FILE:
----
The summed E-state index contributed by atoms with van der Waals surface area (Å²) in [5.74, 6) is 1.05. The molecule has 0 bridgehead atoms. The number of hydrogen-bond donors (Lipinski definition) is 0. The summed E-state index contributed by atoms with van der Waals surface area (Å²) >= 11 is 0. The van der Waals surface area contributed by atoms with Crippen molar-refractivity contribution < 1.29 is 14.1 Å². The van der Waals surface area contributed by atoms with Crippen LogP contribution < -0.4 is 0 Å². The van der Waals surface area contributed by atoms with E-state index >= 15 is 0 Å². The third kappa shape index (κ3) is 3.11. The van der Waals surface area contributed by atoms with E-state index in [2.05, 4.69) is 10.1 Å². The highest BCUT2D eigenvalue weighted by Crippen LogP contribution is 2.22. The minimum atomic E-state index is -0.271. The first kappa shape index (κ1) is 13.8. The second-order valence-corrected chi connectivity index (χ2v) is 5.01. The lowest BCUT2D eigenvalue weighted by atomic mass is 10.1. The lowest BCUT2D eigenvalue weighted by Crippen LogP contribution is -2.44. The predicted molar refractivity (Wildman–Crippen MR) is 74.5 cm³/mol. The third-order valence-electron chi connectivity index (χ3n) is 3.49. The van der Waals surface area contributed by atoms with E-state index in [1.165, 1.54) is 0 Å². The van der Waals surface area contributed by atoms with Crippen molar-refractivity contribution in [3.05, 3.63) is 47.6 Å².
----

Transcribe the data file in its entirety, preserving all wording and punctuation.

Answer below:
The summed E-state index contributed by atoms with van der Waals surface area (Å²) in [5.74, 6) is 1.05. The molecule has 0 bridgehead atoms. The number of hydrogen-bond donors (Lipinski definition) is 0. The summed E-state index contributed by atoms with van der Waals surface area (Å²) >= 11 is 0. The van der Waals surface area contributed by atoms with Crippen molar-refractivity contribution < 1.29 is 14.1 Å². The van der Waals surface area contributed by atoms with Crippen LogP contribution < -0.4 is 0 Å². The van der Waals surface area contributed by atoms with E-state index >= 15 is 0 Å². The third kappa shape index (κ3) is 3.11. The van der Waals surface area contributed by atoms with E-state index in [2.05, 4.69) is 10.1 Å². The highest BCUT2D eigenvalue weighted by Crippen LogP contribution is 2.22. The minimum atomic E-state index is -0.271. The first kappa shape index (κ1) is 13.8. The second-order valence-corrected chi connectivity index (χ2v) is 5.01. The lowest BCUT2D eigenvalue weighted by atomic mass is 10.1. The lowest BCUT2D eigenvalue weighted by Crippen LogP contribution is -2.44. The predicted molar refractivity (Wildman–Crippen MR) is 74.5 cm³/mol. The third-order valence-electron chi connectivity index (χ3n) is 3.49. The van der Waals surface area contributed by atoms with E-state index in [1.165, 1.54) is 0 Å². The van der Waals surface area contributed by atoms with Crippen molar-refractivity contribution in [3.05, 3.63) is 47.6 Å².